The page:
My First Dance, or Why Dogs Make Me Pee Myself

I spent a good chunk of 2008 and 2009 working on my memoir. It will probably never get published, and that’s probably for the best, but I thought it would be fun to share some stories from it on the blog.

Here’s one of those stories…

My first 7th grade dance was far and away my most memorable, but it was what happened before the dance, and not during it, that made it a night I’d never forget.

I showed up a few hours early to my friend Mike’s house to catch a ride with him to the dance. You should have seen how rad I looked. Stylish, black V-neck International News sweater, teal blue Ocean Pacific t-shirt, and pants I probably borrowed from a clown.

I had a hunch I was going to be attacked that night. Those 7th grade girls were going to be all over this piece of adolescent hottness. (Turned out I was only half right).

When I knocked on Mike’s door I was immediately greeted by the sound of a large barking dog. Now, as someone who has never been a big fan of dogs (aka, I have always hated dogs with every fiber of my being) this did not make me happy.

When I was younger, my grandmother told me not to be scared of dogs because they could sense it. I remember looking at her like she was nuts for telling me that…

“Let me get this straight. This animal has the ability to sense my fear from 15 feet away like some type of cyborg, and you think telling me this is going to make me LESS afraid? Information FAIL.”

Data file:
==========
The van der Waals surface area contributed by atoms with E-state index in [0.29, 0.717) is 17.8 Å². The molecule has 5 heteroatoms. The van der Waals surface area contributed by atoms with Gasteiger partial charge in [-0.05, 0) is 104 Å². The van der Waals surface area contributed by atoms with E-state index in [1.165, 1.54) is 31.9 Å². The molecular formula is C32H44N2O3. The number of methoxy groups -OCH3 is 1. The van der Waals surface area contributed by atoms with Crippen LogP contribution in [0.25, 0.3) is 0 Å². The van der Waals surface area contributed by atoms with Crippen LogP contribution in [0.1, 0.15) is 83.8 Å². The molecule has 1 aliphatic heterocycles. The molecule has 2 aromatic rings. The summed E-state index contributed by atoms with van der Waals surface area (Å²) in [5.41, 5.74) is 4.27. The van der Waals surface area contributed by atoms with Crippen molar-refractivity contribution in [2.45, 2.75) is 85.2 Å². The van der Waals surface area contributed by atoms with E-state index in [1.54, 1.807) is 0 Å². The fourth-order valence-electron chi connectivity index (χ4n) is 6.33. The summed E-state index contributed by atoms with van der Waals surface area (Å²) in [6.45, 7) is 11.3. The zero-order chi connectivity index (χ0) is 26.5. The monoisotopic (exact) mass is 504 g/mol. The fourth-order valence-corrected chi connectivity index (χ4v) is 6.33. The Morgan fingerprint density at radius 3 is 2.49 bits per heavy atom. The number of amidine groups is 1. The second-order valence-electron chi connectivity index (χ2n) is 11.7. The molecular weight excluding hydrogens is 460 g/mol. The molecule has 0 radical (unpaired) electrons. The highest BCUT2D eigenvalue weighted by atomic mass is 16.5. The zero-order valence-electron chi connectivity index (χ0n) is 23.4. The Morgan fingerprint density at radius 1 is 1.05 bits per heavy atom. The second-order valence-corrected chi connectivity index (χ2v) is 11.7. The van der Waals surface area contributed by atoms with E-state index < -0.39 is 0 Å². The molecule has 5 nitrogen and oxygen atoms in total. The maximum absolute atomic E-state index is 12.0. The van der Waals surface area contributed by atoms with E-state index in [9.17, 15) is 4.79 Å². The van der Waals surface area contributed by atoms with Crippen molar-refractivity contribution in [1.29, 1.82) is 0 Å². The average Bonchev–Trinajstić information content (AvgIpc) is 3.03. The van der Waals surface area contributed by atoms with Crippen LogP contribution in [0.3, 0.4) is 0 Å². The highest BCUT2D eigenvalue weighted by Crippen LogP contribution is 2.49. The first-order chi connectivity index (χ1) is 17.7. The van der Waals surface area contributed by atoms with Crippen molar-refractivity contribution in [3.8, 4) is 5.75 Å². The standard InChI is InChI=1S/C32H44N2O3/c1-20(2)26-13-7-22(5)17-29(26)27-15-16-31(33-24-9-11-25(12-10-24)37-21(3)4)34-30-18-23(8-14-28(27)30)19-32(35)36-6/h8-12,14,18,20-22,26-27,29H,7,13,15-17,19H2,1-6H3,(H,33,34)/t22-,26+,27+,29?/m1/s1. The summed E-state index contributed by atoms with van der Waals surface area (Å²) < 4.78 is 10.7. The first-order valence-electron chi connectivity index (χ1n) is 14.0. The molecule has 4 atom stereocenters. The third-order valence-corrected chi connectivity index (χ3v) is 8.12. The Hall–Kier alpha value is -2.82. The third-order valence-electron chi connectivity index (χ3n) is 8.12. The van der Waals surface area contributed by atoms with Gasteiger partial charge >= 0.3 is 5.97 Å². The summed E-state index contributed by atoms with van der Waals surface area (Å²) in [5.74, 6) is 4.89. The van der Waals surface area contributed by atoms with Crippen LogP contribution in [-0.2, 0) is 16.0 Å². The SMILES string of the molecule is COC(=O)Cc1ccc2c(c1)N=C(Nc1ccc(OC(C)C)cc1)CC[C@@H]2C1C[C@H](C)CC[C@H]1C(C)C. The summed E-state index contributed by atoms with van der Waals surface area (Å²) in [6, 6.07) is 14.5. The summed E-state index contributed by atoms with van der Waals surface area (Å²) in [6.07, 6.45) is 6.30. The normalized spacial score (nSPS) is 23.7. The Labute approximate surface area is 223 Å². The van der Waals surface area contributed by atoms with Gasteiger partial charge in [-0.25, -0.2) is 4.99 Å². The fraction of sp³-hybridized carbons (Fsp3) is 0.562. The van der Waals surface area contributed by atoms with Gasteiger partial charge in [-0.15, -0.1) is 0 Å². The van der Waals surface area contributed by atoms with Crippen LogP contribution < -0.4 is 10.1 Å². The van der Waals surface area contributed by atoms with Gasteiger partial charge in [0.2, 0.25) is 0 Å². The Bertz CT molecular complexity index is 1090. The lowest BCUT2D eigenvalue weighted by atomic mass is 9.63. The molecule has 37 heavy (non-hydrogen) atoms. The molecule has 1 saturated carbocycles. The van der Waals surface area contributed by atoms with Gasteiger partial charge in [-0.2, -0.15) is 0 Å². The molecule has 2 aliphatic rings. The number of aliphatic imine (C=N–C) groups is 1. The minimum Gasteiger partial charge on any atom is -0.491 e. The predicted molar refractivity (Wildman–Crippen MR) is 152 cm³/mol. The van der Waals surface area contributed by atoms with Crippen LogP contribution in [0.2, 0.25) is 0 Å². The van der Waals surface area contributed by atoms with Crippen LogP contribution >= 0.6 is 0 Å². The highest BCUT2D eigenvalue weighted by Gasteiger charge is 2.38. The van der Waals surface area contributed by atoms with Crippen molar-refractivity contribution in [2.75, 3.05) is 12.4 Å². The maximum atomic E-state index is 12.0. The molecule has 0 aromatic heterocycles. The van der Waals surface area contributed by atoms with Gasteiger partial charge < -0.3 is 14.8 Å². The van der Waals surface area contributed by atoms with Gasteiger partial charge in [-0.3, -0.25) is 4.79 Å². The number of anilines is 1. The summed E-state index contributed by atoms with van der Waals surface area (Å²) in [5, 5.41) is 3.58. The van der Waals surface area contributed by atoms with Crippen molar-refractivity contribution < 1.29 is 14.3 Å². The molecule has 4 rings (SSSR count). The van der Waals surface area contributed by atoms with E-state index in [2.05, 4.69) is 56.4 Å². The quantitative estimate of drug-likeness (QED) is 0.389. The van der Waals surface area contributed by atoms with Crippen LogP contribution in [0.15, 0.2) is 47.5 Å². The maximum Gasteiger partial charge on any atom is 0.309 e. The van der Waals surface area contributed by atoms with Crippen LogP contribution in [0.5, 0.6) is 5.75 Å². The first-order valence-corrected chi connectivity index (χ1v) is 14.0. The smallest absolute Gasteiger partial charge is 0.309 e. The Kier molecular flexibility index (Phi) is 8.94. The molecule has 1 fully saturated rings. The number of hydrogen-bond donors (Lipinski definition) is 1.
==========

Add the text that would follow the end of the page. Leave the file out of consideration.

After a few seconds Mike’s mother opened the main door to the house, leaving a thin screen door as the only thing separating the dog’s barking incisors from my tender flesh. The dog would not shut up, but Mike’s family seemed convinced he was just telling me he loved me in dog language.

“Don’t worry, he doesn’t bite. He just gets excited,” Mike said as he let me in.

I put on a fake smile as I stepped inside, but I wasn’t fooling anyone; especially not the dog. You could tell by the excitement in his bark that he had never sensed levels of fear in a human this high before.

Mike kept a firm grip on the canine assassin’s collar while we made small talk, but after a minute or two when it seemed the dog had calmed down, Mike let him go. That’s when we all realized I wasn’t the only one in the house pretending to be calm.

The second he realized he was free, the dog charged at me from across the room and lunged to bite. Because I had never stopped believing this dog’s sole purpose in life was to kill me, I was as ready as I could have been for the attack. In the few seconds I had to brace myself, I spun around and shielded my face, exposing my back to the rabid beast. He tried to bite my spine in half, but only managed a mouthful of my brand new V-neck sweater.

The next few minutes played out the way you’d expect them to. There were effusive apologies, loud scolding of the dog from the other room, claims that “he’s never done that before”, and an interrogation as to whether or not I had rolled around on the kill floor of a butcher’s shop before I had come over.

The only silver lining was I finally felt vindicated for all those years of being afraid of dogs.

I wanted to call up everyone who had ever told me, “Oh don’t worry, he doesn’t bite” and say “YES! YES HE DOES BITE! BECAUSE HE’S A DOG AND DOGS BITE PEOPLE!!!

Mike and I spent the next hour in his room listening to the Fresh Prince and DJ Jazzy Jeff while he sewed up the hole in the back of my new sweater.

I probably should have went home after that. His Doberman was the only action I got all night.